The Foundation also invests in its own leadership development as part of its strategy to elevate leadership overall. Staff members are encouraged to take part in Leadership Baltimore and assume leadership roles in sector collaborations either locally or nationally. (Hunn, for example, chairs the Baltimore Workforce Funders Collaborative at the Association of Baltimore Area Grantmakers, and is a member of the Baltimore workforce development board.)
“We are very eager to see our staff serve on boards and assume other volunteer leadership roles. We do this to help lead the field, but also to provide leadership development to our own people,” Monroe says.
Quick Case 1
Connecting the Dots
Tona Cravioto had broad experience in finance and workforce development before taking a job in Baltimore. He had even participated in one of the Aspen Institute’s national sector skills academies. But after taking a job as senior director of workforce development services at St. Vincent de Paul, the exclusive focus on low-income inner-city communities was a complete shift.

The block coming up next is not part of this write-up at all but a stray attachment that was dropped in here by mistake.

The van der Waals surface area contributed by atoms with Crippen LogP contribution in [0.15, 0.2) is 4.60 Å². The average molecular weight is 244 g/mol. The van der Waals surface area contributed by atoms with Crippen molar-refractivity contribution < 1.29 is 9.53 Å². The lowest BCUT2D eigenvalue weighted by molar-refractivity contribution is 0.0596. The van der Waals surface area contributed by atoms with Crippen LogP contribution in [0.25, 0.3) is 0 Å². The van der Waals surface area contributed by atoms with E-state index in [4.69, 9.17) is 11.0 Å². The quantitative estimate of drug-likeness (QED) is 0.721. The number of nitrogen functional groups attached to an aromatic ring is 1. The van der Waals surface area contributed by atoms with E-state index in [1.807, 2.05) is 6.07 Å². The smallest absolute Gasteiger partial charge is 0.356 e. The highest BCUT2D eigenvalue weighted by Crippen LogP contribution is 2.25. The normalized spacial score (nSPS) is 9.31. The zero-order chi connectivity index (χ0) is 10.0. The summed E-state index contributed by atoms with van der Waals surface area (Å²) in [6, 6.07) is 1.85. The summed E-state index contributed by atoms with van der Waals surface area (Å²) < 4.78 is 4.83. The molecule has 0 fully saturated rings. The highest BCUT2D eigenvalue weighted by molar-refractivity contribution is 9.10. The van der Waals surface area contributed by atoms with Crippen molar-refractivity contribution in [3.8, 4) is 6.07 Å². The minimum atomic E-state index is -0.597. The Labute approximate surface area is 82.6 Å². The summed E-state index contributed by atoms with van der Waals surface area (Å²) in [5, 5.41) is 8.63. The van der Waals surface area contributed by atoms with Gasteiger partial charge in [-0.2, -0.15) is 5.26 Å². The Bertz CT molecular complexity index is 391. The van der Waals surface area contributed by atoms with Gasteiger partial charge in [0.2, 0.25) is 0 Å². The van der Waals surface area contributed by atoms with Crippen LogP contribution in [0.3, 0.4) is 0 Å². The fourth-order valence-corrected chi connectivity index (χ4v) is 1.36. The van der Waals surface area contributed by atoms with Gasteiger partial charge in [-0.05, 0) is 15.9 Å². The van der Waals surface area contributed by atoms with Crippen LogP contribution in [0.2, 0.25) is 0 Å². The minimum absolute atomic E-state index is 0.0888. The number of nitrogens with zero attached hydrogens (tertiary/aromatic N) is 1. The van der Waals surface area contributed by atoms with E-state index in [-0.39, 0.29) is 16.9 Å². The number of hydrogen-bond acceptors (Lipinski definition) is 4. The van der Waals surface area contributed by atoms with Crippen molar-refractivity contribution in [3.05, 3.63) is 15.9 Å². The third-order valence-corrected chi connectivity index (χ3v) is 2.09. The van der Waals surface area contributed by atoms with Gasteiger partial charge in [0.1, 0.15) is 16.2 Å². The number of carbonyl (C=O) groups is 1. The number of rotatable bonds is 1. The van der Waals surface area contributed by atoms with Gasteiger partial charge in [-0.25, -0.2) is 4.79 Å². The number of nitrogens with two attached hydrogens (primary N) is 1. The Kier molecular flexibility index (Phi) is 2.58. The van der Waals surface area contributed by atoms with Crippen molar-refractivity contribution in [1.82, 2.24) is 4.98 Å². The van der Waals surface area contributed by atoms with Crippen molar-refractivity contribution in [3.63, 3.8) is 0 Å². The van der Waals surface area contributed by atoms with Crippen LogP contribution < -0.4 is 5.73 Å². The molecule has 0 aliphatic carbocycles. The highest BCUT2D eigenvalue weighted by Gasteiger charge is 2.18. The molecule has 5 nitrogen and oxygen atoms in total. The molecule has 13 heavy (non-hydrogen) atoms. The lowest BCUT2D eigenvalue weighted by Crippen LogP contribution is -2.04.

“I was new in the city and completely the underdog,” he says. “I was struggling with workforce development issues like racism, background checks, and lack of education — all things that were new to me. The Weinberg Sector Skills Academy gave me the very important feeling that I was not alone. I learned much more about who is in Baltimore, who is doing what, and the key roles they play in the city in terms of employment. We all work in isolation. This completely connects the dots.”
Another key benefit of WSSA, says Cravioto, was the focus on developing as an individual leader. “The Academy helped me think beyond my position at St. Vincent de Paul. It made me realize that I don’t have to wear my agency hat all the time to do something positive. I have a clearer idea of my own place in the city, and how I can invest time and energy in more ways to be more of a leader.”
Taking off the agency hat wasn’t easy, at least at first, Cravioto admits, but WSSA quickly provided an atmosphere that made stepping out of his comfort zone feel safe.
“The WSSA staff was always positive and very engaging, regardless of what was going on. We were all used to supervising people, but in WSSA that was not the case. We were not in charge, and that was really healthy. We also had the ‘Vegas rule,’ which gave us the opportunity to talk freely about whatever.”
“We all work in isolation. This completely connects the dots.”